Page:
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Carolyn Hax: Stepparent is off the wedding guest list, per ex’s orders

(Nick Galifianakis/For The Washington Post)
3 min

Adapted from an online discussion.

Dear Carolyn: My 27-year-old stepdaughter has made it clear that I am not welcome at her upcoming wedding. She’s blaming it on her mother not wanting me there.

But I’ve been married to her father for more than 10 years, and although we live in different states, I have tried my best to be kind to her. I certainly don’t expect any role except to watch and enjoy her happiness and her father’s pride.

How do I get past my hurt feelings and anger at her?

— Not Invited

Not Invited: How fabulous a trip/adventure/staycation of your own can you plan for the time you would have been at the wedding? Because she and this and they and it all sound utterly not worth a moment more of your angst.

It’s hard and painful, yes, and you probably have some emotional details to work out with her father on this step-relationship going forward — but, really, after All We Have Been Through lately, I am coming to lean hard toward the … how can I say this in a Washington Post-friendly way … “no ducks left to give” family of answers. Take this as license not to care about her or her mother’s crap for multiple days. Pencil in some bliss. Live the dream.

Re: Wedding: What does the father have to say about excluding his wife?!? Not just her stepmother, but his wife. Or is he not getting a plus-one?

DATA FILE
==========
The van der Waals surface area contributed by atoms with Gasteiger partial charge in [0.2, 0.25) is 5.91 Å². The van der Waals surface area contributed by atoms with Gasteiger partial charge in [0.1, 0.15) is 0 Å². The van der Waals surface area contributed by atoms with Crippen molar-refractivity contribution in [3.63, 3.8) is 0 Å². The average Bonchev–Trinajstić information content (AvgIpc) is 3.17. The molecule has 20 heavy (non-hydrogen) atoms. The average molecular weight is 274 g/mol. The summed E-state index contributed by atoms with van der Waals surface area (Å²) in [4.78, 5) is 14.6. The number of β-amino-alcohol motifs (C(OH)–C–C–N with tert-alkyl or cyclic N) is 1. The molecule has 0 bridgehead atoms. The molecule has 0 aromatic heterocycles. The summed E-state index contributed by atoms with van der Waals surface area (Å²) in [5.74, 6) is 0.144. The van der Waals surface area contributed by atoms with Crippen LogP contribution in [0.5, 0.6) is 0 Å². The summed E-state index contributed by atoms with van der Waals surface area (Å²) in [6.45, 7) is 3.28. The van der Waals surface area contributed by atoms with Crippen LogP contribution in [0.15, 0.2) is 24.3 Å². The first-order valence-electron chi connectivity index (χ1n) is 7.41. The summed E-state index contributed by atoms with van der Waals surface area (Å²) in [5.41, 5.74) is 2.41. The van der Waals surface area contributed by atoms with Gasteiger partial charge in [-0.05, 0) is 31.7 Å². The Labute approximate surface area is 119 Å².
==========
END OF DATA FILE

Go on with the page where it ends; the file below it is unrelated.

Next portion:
— Anonymous

Anonymous: That’s part of what I meant about tidying up emotional details with the husband. He can certainly refuse to go to the wedding on his daughter’s terms, but even with a bride taking emotional hostages like this, that’s such a hard call for a parent that he’s the only one who can make it. So if he hasn’t made it, then a pragmatic spouse will respect the pull he must feel toward going, and find something else to do that weekend, and clean up any resentment in the process, so it doesn’t come back at them later.

There are shortcuts and horse-tradings here, for sure. But, again, at the moment, I’m inclined against taking big stands — besides standing up big for living one’s best life using the materials at hand.

Other readers’ thoughts:

· Talk to your stepdaughter directly. Tell her that you’ll respect her wishes but that you’re hurt that she doesn’t want you to share the day with her. See what happens from there, and proceed with the relationship based on her response.

· Can you try taking your stepdaughter at her word that she’s excluding you for her mother’s comfort? If that’s the situation, then that could be really tough for a young woman who has already been through her parents’ divorce. I understand feeling hurt, but I would take this as a sign she has stuff to work through with her mother and do my best to graciously step aside.

Play the long game here, and let this go. She will probably love you more for not making this harder, and a wedding is just one day.